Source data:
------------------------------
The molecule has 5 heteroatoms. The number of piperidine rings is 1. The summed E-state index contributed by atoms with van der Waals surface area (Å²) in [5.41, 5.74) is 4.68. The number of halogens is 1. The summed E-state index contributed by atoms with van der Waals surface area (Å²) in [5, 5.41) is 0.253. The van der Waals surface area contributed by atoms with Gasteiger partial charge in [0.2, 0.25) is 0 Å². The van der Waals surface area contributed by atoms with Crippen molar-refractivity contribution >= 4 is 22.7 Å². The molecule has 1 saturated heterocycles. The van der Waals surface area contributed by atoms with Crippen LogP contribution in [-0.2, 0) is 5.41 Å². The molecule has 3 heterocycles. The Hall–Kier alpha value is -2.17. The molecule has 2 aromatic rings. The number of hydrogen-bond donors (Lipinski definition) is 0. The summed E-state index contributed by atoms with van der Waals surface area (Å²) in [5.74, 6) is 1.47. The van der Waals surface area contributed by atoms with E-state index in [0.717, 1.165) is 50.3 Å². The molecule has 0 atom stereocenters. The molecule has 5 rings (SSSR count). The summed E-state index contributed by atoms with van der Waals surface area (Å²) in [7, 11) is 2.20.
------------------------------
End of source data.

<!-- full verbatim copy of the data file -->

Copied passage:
The molecule has 5 heteroatoms. The number of piperidine rings is 1. The summed E-state index contributed by atoms with van der Waals surface area (Å²) in [5.41, 5.74) is 4.68. The number of halogens is 1. The summed E-state index contributed by atoms with van der Waals surface area (Å²) in [5, 5.41) is 0.253. The van der Waals surface area contributed by atoms with Gasteiger partial charge in [0.2, 0.25) is 0 Å². The van der Waals surface area contributed by atoms with Crippen molar-refractivity contribution >= 4 is 22.7 Å². The molecule has 1 saturated heterocycles. The van der Waals surface area contributed by atoms with Crippen LogP contribution in [-0.2, 0) is 5.41 Å². The molecule has 3 heterocycles. The Hall–Kier alpha value is -2.17. The molecule has 2 aromatic rings. The number of hydrogen-bond donors (Lipinski definition) is 0. The summed E-state index contributed by atoms with van der Waals surface area (Å²) in [5.74, 6) is 1.47. The van der Waals surface area contributed by atoms with E-state index in [0.717, 1.165) is 50.3 Å². The molecule has 0 atom stereocenters. The molecule has 5 rings (SSSR count). The summed E-state index contributed by atoms with van der Waals surface area (Å²) in [7, 11) is 2.20.